John Barnes doesn’t think so
By Ricky Browne
John Barnes, the English football player of Jamaican decent got into a huge twitter storm as he tried to defend the right of a Romanian football official to refer to a team official as ‘negru.’
The incident that kicked it off was a football game in Paris, between French side Paris St Germain (PSG) and Turkish side Istanbul Basaksehir on December 8.
The game descended into chaos at one point when a Turkish coach – Pierre Webo — got a red card. The Romanian coach wasn’t sure who it was who should get the card, so a fourth official — Sebastian Coltescu –also Romanian, indicated who it should be by saying ‘ ala Negru”.
Negru is the Romanian word for black and the term ‘ala Negru’ means ‘the black one.”
This caused a huge problem, with players taking offence at the official using a word that sounded a lot like Negro — which apart from being a term that is now considered racist in English, is also the Spanish word for black.
“Why, when you mention a black guy, do you have to say this black guy?” — asked Webo, originally from Cameroon and a former Chelsea player.
After only 13 minutes of play, players from both sides left the field in disgust. And the game was not finished. UEFA is investigating.
Barnes’s first tweet on the issue was simple enough:
“Here is the coaching staff at istanbul… 1 of them is going to be sent off and the ref asks the 4th official which one should he send off… can anyone tell me how he should identify him as he doesnt know their names, and they arent wearing numbers, other than THE BLACK ONE?” Barnes tweeted early on Wednesday morning.
His tweet included a link to an image witht he photos of all 8 coaches for the Turkish team, only one of whom is black — Webo.
One thousand people liked the tweet and it got 340 comments and counting. And his name started trending on Twitter.
As the debate got a little more heated, Barnes doubled down.
“Its NOT racist to describe the offender as the black one! We are telling people to call us black.. he doesnt know his name there are 6/7 coaches standing together all turkish .. 1 is to be sent off , the ref says which one THE BLACK ONE what else can he say to let the ref know?” tweeted Barnes .
Jamaican-born Johnnie Barnes is a former England national football team star who earned 79 caps for England in his career. He’s also played for Watford, Liverpool and Newcastle United an finally Cartlton Athletic. He currently works as a commentator for ESPN. He also managed the Jamaican national team from 2008 to 2009.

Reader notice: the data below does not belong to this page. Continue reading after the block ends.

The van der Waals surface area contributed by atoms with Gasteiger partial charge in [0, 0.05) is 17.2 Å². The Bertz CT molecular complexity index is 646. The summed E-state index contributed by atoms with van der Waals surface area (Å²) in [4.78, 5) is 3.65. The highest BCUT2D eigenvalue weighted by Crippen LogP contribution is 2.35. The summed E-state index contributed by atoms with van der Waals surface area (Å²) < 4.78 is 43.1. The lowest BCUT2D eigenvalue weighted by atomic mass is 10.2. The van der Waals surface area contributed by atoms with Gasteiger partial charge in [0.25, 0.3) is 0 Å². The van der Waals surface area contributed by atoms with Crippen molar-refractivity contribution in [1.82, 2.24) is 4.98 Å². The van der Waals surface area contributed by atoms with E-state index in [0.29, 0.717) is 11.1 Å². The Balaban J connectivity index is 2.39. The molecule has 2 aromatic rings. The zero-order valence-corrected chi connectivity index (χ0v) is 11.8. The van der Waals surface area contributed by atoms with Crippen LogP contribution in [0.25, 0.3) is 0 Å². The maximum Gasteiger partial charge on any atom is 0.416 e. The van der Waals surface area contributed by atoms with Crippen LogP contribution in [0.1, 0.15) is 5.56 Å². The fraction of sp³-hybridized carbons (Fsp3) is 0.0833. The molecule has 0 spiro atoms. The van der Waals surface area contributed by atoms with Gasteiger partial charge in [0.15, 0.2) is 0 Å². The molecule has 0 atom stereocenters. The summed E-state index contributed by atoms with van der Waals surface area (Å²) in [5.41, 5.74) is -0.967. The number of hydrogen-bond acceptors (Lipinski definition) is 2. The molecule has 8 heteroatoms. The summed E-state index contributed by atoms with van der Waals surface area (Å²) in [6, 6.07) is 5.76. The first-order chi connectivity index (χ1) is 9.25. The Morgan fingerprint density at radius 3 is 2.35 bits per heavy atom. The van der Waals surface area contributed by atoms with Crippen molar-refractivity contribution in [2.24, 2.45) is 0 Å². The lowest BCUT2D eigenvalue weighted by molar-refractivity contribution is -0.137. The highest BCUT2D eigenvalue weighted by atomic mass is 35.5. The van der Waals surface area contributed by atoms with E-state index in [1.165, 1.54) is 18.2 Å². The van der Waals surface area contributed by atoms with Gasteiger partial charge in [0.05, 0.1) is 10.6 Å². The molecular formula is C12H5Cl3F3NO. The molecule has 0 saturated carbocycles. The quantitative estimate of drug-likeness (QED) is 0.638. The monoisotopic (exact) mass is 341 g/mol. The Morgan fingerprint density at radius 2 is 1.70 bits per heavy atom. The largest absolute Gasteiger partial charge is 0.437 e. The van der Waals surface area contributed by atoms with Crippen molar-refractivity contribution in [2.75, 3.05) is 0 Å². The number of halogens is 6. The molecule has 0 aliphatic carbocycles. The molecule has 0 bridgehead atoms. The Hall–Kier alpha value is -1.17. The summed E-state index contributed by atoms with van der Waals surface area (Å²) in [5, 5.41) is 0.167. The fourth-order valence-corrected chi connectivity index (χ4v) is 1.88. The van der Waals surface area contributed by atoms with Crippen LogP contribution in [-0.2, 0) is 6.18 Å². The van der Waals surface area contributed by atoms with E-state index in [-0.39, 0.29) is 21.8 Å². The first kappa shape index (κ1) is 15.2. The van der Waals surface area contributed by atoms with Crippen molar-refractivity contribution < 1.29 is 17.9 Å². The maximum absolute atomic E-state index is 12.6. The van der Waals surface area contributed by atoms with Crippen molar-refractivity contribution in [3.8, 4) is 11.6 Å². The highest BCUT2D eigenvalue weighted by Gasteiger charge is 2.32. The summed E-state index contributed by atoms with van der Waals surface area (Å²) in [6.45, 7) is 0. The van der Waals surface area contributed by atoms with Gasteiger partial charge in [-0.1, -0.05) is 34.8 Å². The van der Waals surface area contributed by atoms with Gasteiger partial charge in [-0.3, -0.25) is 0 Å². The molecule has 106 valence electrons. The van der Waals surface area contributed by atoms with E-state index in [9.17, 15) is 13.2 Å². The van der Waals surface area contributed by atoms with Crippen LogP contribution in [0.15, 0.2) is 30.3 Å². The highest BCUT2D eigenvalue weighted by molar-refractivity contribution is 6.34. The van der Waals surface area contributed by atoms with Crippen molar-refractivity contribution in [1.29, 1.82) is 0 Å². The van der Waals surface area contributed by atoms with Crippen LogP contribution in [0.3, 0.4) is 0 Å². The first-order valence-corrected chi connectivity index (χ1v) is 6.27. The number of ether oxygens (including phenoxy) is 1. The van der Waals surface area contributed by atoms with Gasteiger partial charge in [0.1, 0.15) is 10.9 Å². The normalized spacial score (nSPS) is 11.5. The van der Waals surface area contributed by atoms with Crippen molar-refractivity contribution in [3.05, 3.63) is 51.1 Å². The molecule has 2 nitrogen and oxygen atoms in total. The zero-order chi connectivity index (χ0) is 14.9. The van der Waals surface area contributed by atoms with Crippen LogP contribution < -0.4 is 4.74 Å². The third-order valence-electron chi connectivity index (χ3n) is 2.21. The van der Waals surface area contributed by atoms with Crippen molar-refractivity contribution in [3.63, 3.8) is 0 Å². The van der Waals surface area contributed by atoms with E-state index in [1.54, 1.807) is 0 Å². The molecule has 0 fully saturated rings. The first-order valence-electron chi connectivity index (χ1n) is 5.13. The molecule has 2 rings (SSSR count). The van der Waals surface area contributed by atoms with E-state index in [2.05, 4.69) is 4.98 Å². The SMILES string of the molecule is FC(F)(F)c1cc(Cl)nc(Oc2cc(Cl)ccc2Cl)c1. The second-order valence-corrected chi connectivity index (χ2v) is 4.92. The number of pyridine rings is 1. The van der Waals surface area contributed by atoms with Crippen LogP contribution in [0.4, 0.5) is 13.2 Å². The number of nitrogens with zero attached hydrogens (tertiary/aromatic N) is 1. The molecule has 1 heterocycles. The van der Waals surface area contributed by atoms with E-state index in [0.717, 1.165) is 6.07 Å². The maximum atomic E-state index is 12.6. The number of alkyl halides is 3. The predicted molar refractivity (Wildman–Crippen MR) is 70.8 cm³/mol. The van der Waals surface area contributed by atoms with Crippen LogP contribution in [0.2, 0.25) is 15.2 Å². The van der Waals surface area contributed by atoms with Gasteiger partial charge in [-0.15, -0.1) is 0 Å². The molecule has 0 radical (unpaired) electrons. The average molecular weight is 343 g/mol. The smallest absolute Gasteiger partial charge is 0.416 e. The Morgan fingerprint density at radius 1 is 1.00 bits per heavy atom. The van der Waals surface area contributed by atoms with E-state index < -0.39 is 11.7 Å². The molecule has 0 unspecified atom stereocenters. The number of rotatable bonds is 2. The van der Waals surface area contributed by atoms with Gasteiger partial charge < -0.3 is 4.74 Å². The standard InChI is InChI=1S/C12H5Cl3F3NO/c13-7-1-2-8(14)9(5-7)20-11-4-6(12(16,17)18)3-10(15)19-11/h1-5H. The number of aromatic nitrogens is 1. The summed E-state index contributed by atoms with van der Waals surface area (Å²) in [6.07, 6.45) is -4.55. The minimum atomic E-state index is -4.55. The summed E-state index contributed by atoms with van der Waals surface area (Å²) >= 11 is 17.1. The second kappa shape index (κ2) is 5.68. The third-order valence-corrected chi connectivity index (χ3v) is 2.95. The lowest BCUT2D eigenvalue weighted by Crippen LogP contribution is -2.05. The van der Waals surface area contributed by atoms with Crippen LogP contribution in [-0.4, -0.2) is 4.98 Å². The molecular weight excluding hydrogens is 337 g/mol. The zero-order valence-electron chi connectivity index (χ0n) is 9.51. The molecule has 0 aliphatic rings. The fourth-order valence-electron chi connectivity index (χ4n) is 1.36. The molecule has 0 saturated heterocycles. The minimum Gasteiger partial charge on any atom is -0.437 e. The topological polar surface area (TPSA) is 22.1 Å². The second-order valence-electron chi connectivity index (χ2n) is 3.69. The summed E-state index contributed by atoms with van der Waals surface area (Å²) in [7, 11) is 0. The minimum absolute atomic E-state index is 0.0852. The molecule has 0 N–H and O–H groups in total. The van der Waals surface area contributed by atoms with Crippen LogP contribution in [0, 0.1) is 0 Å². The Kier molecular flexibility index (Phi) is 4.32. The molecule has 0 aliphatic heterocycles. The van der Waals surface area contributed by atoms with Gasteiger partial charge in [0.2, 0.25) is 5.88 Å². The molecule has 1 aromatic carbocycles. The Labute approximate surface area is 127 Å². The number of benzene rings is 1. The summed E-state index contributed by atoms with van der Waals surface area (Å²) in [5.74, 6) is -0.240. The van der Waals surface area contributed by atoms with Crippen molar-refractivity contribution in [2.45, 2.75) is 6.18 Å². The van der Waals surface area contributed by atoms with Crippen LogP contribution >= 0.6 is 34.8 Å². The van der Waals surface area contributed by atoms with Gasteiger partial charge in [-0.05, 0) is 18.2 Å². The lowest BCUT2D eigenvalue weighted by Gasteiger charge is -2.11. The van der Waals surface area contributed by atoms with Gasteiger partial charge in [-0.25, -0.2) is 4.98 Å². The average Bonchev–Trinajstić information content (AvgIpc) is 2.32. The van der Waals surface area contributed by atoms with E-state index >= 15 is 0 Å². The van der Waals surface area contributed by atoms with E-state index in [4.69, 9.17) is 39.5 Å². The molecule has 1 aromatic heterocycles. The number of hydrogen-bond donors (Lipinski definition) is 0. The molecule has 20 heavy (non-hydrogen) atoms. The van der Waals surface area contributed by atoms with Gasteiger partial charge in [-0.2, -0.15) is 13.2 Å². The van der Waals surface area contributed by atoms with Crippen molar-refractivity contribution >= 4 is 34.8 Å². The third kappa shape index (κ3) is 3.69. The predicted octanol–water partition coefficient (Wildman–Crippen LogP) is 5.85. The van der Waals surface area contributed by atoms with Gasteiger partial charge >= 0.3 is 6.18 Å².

Many people just though Barnes had got it wrong, campaigner against racism or not.
“I’m sorry @officialbarnesy on this one you wrong. There are many ways to identify someone without referring to race. The fact is that generally white people are never referenced like that,” said Jamaicanblend@judgedbyme21 — a person who clearly has never grown up in Jamaica as a white person such as the person writing this story.
A week barely goes by, when I haven’t been referred to as the white guy, in a country where the population is less than one percent white. To not be referred to as “whitey” was always a pleasure. As for my friends of Chinese or Indian origin, they have to happily accept being referred to as “Chiney” or “Coolie”. No offence must be taken, the argument being that no offence is meant.
“We have to stop associating EVERYTHING related to black as negative in EVERY context, we TELL people not to call us coloured call us black then complain when they do? If he said black bastard or something similar thats obvious,but if he just said “the black one” descriptively,” tweeted Barnes.
Barnes is no strange to racism. In his career Barnes he has been on the receiving end of much racist abuse from English football fans, and has had to kick aside not just verbal insults, but the occasional banana peel on pitch. He is often sought after for this thoughts on racisim and discrimination in society.
Throughout the day Barnes continued to battle his case, and made more than 100 more tweets on the issue, arguing with people that thought the term Negru was racist.
Towards the end of the storm, one person tweeted:
“And I believe everyone in the the footballing world, due to diversity should know that the word negro is offensive to all black people regardless of what context it is used in. The referee of all people should know this. Now peeps just justifying it.” That was from Dan V@harlo786.
But Barnes wasn’t having it;
“He didnt say negro… he said negru which is black in romanian.. are you so arrogant as to say to romanians to change their word for black man because it sounds like negro…” Barnes tweeted.
“Its not context its language and used correctly,if you dont know his name, he is the black one … and you dont have to know the name of the staff,” Barnes said in another tweet..
In an earlier tweet he got to the heart of the problem.
“Why would describing someone as black potentially incite trouble, is calling someone black insulting?” Barnes tweeted.
And then after getting some back-up from Romanian readers, he tweeted:
“Thanx to all the romanians getting in touch to tell me they heard the whole thing in THEIR language and it translates as “THAT BLACK GUY OVER THERE” when the 4th official is asked by the ref who to go over to… sounds racist to you?!?… but what do those romanians know ? Eh”
The debate continues.